British artists James Straffon created 13 murals based on cycling legends
The British Ambassador to Luxembourg and a UK artist have joined forces to bring a special street art exhibition to the grand duchy to mark the Tour de France's passage through the country.
Soon after British ambassador to Luxembourg John Marshall arrived in the grand duchy in early 2016, he knew he wanted to do something a little less on the political side that would bring together things that Luxembourgers are passionate about. As far as Marshall could tell, those things were cycling and art.
“Conscious that the Tour de France was coming back to Luxembourg after several years, I thought, ‘Wouldn’t it be nice to do something around that time?’” said Marshall at a press conference on Tuesday.
Marshall looked to the Internet and came across James Straffon, a British artist with previous collections devoted to the Tour de France and its history. The two men met in Luxembourg in January 2017 and quickly settled on the idea of telling the history of the Tour de France through some of its classic figures. The project they envisioned would be an exhibition of large-scale artworks as well as street art located in various places in the city and its neighbouring communes.
“We had gotten quite far into the project before the ambassador even really knew what I was going to do,” Straffon said. “He was aware of my past works of the Tour de France, but to his credit, he kind of had a huge amount of faith in me to create something.”
"a tremendously exciting project"
The final product includes 12 canvases that were shown in a vernissage at the ambassador’s residence on 27 June in addition to the street art. Another component of stencilled versions of the canvases were recently painted on some trees in the city as a last minute idea.
“It’s been a tremendously exciting project,” Marshall said. “What’s been particularly fun has been wandering through town and watching people stop in front of these artworks and talk about them and take pictures and selfies with them.”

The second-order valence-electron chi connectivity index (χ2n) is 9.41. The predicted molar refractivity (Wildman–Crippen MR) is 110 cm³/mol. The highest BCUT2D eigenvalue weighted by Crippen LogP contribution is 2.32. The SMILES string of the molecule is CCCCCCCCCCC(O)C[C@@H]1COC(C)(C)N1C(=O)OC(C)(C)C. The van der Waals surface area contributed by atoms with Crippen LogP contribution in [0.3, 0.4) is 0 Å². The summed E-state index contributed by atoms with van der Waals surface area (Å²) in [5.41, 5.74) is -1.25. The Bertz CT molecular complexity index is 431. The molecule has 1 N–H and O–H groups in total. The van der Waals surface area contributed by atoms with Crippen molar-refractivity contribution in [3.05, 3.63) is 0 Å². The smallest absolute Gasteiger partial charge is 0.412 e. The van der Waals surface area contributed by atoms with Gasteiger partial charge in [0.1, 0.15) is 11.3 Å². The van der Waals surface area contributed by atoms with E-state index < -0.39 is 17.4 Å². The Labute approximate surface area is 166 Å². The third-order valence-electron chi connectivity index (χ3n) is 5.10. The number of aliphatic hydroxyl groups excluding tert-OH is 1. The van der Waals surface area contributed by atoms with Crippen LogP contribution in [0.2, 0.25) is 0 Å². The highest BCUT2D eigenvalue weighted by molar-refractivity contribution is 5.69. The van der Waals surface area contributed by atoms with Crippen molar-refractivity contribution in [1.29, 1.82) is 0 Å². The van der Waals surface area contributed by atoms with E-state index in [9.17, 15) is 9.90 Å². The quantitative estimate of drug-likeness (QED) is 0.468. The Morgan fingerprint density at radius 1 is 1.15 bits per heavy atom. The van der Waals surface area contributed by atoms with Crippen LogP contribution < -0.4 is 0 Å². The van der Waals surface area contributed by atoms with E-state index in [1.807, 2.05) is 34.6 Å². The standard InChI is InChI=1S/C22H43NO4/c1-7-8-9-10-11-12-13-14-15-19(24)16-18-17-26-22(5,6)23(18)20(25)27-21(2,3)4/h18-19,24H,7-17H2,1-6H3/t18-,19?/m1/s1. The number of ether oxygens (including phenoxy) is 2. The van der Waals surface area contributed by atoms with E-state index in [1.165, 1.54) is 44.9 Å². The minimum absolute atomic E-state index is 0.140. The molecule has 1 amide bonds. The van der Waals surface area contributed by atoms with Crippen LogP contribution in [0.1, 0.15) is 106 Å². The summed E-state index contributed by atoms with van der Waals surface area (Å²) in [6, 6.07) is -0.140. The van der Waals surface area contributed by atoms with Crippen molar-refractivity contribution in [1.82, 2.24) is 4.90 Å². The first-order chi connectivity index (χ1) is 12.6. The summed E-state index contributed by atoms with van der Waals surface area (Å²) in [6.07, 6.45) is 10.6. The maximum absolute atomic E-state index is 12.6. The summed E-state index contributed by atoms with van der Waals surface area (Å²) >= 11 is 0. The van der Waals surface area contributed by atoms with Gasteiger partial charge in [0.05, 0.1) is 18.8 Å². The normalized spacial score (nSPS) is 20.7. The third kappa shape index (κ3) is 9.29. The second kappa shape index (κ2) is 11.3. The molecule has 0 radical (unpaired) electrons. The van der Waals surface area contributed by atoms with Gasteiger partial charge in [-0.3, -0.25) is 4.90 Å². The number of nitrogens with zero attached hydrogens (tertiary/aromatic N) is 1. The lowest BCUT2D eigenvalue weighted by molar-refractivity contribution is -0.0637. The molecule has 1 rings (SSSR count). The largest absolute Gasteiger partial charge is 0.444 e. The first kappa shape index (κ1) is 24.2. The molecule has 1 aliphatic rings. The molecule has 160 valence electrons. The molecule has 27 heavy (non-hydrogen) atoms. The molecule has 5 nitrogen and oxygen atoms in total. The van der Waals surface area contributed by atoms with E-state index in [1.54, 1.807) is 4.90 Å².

The same 12 images of the men can be found in Place Guillaume II with a bonus thirteenth cyclist who’s only in street art form: Luxembourger François Faber.
In total, three of the 12 cyclists are Luxembourgers. The rest are from Italy, Spain, France, Belgium, the UK and the Netherlands.
Straffon wasn’t content with just painting portraits, though. He took the project even further and created a narrative to go along with the artwork.
James Straffon is seated next to a canvas of Tom Simpson, one of Britain's most successful professional cyclists
Renert the fox
“I didn’t want to be a British artist coming to Luxembourg, doing my thing, exhibiting and going home,” said Straffon. “It was important for me to incorporate something of the culture here into what I was doing. I did some research into art and literature in Luxembourg and came across Michel Rodange and his story about Renert the fox.”
Straffon ended up with “When the Fox Met the Rooster and Other Stories”, which tells of Renert’s adventures while unearthing the myths and legends of the Tour de France.
“My thinking was I could rewrite the fable and use him as my narrator,” Straffon said. “He would explore the Tour de France and learn about the history by meeting these cyclists.”
To Straffon, the project is about much more than cycling. While he may be regarded as a “cycling artist,” the sport isn’t his main focus.
“For me, it’s about the sort of heroic deeds and the time these cyclists lived in”, Straffon said. “They had jobs they had to do. ‘Le Petit Ramoneur’, who won the first tour, was a chimney sweep. It was the trials and tribulations of taking yourself out from being a father to winning the Tour de France. It’s the human endeavour which I found interesting.”
See the art work in Luxembourg
Check out Place Guillaume II and communes along the Tour de France route through Luxembourg to view the street art versions of these portraits. Alternatively, see the original canvases by heading to the British Embassy residence, at 16 boulevard Roosevelt, on 4 July, when it will be open to the public between 12 noon and 7pm.